At only 27 years old, Ciara Sivels is the first Black woman to earn a doctorate in nuclear engineering from the University of Michigan.
The Chesapeake, Virginia, native has accomplished a major win at the top nuclear engineering program in the country. In October, Sivels successfully presented her thesis on “Development of an Advanced Radioxenon Detector for Nuclear Explosion Monitoring,” but she didn’t always have a passion for science.
When she graduated from high school, the scholar wanted to study culinary arts. It wasn’t until her teacher encouraged her to try her hand at STEM that she developed interests in nuclear science and engineering.
“I remember the teacher from that class saying, ‘Oh, you’re really smart, you should think about doing something other than culinary,’” she shared in an interview with Huffington Post. “So that’s kinda how I switched over into engineering and eventually ended up at MIT and ended up in the nuclear program.”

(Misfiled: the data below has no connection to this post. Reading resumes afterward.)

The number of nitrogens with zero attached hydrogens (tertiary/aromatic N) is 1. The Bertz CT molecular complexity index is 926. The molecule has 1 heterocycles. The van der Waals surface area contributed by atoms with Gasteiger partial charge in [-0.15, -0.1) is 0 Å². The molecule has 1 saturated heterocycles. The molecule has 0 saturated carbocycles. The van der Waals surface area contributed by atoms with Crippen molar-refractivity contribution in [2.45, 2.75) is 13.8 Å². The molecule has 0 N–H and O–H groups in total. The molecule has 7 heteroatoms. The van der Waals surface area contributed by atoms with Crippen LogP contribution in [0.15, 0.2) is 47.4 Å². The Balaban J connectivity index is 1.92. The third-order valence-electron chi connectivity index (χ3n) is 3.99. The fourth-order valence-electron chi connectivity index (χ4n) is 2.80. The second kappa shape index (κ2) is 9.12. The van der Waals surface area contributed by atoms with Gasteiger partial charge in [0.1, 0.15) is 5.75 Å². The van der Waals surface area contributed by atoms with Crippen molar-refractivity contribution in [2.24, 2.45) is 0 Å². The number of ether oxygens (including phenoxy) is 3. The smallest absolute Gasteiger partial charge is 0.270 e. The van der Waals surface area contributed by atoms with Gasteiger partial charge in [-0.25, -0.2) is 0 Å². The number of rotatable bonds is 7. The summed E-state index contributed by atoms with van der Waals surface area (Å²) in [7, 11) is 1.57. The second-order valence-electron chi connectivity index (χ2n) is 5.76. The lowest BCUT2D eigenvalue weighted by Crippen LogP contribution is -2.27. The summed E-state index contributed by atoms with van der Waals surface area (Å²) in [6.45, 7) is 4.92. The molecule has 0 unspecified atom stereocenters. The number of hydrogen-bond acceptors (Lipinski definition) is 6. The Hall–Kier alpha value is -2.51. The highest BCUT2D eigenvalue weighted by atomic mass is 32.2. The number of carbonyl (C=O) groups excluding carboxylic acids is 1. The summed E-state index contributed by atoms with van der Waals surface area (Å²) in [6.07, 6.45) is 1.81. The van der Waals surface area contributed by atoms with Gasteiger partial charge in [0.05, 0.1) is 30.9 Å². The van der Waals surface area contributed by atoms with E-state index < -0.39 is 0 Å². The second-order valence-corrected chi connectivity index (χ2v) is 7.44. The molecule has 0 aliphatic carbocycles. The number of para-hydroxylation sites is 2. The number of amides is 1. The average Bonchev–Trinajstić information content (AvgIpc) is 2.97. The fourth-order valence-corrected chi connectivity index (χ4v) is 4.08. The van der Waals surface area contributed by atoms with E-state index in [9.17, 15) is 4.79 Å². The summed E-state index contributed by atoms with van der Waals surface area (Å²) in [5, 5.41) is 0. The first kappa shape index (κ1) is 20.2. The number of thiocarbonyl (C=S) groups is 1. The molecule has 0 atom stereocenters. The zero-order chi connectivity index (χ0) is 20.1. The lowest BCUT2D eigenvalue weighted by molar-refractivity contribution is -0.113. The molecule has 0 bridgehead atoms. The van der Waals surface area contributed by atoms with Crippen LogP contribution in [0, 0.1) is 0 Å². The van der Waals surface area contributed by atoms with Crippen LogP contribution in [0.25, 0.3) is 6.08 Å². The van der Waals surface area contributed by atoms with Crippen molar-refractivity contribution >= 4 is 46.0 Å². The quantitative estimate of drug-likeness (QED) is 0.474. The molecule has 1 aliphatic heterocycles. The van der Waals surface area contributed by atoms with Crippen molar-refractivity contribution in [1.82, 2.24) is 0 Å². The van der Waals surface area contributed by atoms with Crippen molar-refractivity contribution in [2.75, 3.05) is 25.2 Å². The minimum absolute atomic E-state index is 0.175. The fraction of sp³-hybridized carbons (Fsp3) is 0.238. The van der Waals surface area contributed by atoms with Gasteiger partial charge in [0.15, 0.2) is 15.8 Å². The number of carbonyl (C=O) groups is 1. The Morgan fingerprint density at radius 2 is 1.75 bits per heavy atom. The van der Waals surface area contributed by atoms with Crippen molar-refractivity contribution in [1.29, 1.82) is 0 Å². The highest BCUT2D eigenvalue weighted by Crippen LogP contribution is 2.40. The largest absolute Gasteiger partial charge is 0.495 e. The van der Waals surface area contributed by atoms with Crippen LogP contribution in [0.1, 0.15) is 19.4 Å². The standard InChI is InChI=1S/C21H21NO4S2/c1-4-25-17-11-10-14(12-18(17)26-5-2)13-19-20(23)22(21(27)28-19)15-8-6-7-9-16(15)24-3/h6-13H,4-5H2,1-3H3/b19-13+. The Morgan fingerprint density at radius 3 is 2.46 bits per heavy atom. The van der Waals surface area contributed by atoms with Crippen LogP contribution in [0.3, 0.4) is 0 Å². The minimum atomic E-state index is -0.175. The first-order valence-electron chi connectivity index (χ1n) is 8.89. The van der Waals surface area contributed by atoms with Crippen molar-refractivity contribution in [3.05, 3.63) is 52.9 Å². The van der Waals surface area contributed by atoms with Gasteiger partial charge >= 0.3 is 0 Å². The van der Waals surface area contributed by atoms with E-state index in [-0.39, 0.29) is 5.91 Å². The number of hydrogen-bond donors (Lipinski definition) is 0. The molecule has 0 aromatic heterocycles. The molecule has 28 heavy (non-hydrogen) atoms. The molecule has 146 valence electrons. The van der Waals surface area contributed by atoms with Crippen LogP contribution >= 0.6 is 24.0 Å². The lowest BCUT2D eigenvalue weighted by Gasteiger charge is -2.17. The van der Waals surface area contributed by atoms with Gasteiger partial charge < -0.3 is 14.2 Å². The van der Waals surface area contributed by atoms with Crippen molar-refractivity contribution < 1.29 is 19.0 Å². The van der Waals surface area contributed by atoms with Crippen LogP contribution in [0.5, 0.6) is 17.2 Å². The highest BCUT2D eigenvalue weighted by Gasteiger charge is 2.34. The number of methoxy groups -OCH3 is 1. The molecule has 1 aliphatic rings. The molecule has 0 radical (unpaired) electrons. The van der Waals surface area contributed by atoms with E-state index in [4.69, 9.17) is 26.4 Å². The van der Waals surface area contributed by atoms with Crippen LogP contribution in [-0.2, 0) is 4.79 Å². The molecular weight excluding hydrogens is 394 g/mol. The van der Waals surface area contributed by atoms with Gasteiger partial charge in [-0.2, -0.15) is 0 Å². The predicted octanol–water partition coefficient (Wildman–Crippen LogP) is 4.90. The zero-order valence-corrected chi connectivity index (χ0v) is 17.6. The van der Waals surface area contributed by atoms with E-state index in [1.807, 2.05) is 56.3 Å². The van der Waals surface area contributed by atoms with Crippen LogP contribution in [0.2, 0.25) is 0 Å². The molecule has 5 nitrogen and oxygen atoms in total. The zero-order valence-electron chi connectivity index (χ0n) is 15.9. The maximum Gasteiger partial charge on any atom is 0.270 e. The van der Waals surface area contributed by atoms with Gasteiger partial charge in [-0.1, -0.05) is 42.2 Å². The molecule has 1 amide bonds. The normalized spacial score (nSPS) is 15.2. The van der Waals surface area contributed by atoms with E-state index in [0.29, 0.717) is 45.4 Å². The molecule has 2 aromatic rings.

The road to earning her Ph.D. was not easy, but Sivel received support from mentors like Dr. Sara Pozzi, the academic advisor for her thesis.
“This project was initiated by Ciara and represents a significant advance in nuclear explosion monitoring,” she told Huffington Post. Pozzi explained that representation matters, especially with the lack of diversity in science.
As the founder of Women in Nuclear Engineering in Radiological Science on her campus, Sivel feels its important to expose more Black women to the world of STEM.
“My two big things are representation and exposure,” Sivel’s shared. “I feel like my path could have been a lot easier if I would’ve been exposed to things at a different time. I still feel like exposure is key, and representation also helps because you have people that look like you that can help pull you up when you’re failing.”
The graduate plans to move to Baltimore where she will work in the physics lab at Johns Hopkins University.